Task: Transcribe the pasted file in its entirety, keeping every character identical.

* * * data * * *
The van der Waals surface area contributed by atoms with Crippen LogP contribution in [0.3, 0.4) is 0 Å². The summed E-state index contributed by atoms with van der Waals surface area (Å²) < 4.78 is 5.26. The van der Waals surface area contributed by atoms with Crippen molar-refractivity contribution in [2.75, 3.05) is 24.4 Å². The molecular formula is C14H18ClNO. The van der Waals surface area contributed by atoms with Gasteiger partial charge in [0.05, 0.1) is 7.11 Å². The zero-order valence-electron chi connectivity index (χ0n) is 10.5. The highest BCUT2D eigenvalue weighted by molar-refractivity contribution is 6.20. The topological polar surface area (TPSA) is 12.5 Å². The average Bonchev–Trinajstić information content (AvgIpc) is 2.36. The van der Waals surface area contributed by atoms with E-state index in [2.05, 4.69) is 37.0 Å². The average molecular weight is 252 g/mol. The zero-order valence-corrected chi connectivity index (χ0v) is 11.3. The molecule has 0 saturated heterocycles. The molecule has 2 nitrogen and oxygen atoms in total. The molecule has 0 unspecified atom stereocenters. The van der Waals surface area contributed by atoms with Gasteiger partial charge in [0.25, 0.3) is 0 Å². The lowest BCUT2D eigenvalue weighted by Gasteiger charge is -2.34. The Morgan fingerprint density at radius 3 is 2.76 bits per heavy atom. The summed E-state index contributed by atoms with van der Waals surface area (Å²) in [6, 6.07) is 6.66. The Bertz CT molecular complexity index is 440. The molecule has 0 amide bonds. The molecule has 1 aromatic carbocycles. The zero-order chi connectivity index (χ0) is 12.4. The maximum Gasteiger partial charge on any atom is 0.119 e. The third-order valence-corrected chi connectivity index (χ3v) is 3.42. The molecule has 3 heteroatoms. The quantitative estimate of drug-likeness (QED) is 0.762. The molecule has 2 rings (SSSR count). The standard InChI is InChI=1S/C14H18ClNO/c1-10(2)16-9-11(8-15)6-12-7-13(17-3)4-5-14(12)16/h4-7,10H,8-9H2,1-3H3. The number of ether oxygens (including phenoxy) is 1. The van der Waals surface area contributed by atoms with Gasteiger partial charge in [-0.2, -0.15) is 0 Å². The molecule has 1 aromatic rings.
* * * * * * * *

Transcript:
The van der Waals surface area contributed by atoms with Crippen LogP contribution in [0.3, 0.4) is 0 Å². The summed E-state index contributed by atoms with van der Waals surface area (Å²) < 4.78 is 5.26. The van der Waals surface area contributed by atoms with Crippen molar-refractivity contribution in [2.75, 3.05) is 24.4 Å². The molecular formula is C14H18ClNO. The van der Waals surface area contributed by atoms with Gasteiger partial charge in [0.05, 0.1) is 7.11 Å². The zero-order valence-electron chi connectivity index (χ0n) is 10.5. The highest BCUT2D eigenvalue weighted by molar-refractivity contribution is 6.20. The topological polar surface area (TPSA) is 12.5 Å². The average Bonchev–Trinajstić information content (AvgIpc) is 2.36. The van der Waals surface area contributed by atoms with E-state index in [2.05, 4.69) is 37.0 Å². The average molecular weight is 252 g/mol. The zero-order valence-corrected chi connectivity index (χ0v) is 11.3. The molecule has 0 saturated heterocycles. The molecule has 2 nitrogen and oxygen atoms in total. The molecule has 0 unspecified atom stereocenters. The van der Waals surface area contributed by atoms with Gasteiger partial charge in [0.25, 0.3) is 0 Å². The lowest BCUT2D eigenvalue weighted by Gasteiger charge is -2.34. The Morgan fingerprint density at radius 3 is 2.76 bits per heavy atom. The summed E-state index contributed by atoms with van der Waals surface area (Å²) in [6, 6.07) is 6.66. The Bertz CT molecular complexity index is 440. The molecule has 0 amide bonds. The molecule has 1 aromatic carbocycles. The zero-order chi connectivity index (χ0) is 12.4. The maximum Gasteiger partial charge on any atom is 0.119 e. The third-order valence-corrected chi connectivity index (χ3v) is 3.42. The molecule has 3 heteroatoms. The quantitative estimate of drug-likeness (QED) is 0.762. The molecule has 2 rings (SSSR count). The standard InChI is InChI=1S/C14H18ClNO/c1-10(2)16-9-11(8-15)6-12-7-13(17-3)4-5-14(12)16/h4-7,10H,8-9H2,1-3H3. The number of ether oxygens (including phenoxy) is 1. The van der Waals surface area contributed by atoms with Gasteiger partial charge in [-0.2, -0.15) is 0 Å². The molecule has 1 aromatic rings.